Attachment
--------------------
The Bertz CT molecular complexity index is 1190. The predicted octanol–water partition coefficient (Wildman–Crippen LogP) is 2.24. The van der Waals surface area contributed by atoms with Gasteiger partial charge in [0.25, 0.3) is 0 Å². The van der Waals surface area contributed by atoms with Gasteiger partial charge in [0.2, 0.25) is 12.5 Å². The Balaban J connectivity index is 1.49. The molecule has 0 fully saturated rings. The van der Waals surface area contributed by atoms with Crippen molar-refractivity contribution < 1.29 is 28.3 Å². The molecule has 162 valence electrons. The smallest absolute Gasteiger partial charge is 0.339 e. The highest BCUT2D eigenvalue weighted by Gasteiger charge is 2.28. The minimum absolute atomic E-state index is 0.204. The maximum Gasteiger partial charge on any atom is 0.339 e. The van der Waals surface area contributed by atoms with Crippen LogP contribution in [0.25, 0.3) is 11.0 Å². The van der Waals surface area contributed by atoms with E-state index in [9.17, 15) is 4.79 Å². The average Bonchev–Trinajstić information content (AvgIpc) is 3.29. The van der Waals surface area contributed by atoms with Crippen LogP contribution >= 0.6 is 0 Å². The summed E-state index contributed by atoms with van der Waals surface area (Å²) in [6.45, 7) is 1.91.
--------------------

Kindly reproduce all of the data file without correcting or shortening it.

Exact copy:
The Bertz CT molecular complexity index is 1190. The predicted octanol–water partition coefficient (Wildman–Crippen LogP) is 2.24. The van der Waals surface area contributed by atoms with Gasteiger partial charge in [0.25, 0.3) is 0 Å². The van der Waals surface area contributed by atoms with Gasteiger partial charge in [0.2, 0.25) is 12.5 Å². The Balaban J connectivity index is 1.49. The molecule has 0 fully saturated rings. The van der Waals surface area contributed by atoms with Crippen molar-refractivity contribution < 1.29 is 28.3 Å². The molecule has 162 valence electrons. The smallest absolute Gasteiger partial charge is 0.339 e. The highest BCUT2D eigenvalue weighted by Gasteiger charge is 2.28. The minimum absolute atomic E-state index is 0.204. The maximum Gasteiger partial charge on any atom is 0.339 e. The van der Waals surface area contributed by atoms with Crippen LogP contribution in [0.25, 0.3) is 11.0 Å². The van der Waals surface area contributed by atoms with E-state index in [9.17, 15) is 4.79 Å². The average Bonchev–Trinajstić information content (AvgIpc) is 3.29. The van der Waals surface area contributed by atoms with Crippen LogP contribution >= 0.6 is 0 Å². The summed E-state index contributed by atoms with van der Waals surface area (Å²) in [6.45, 7) is 1.91.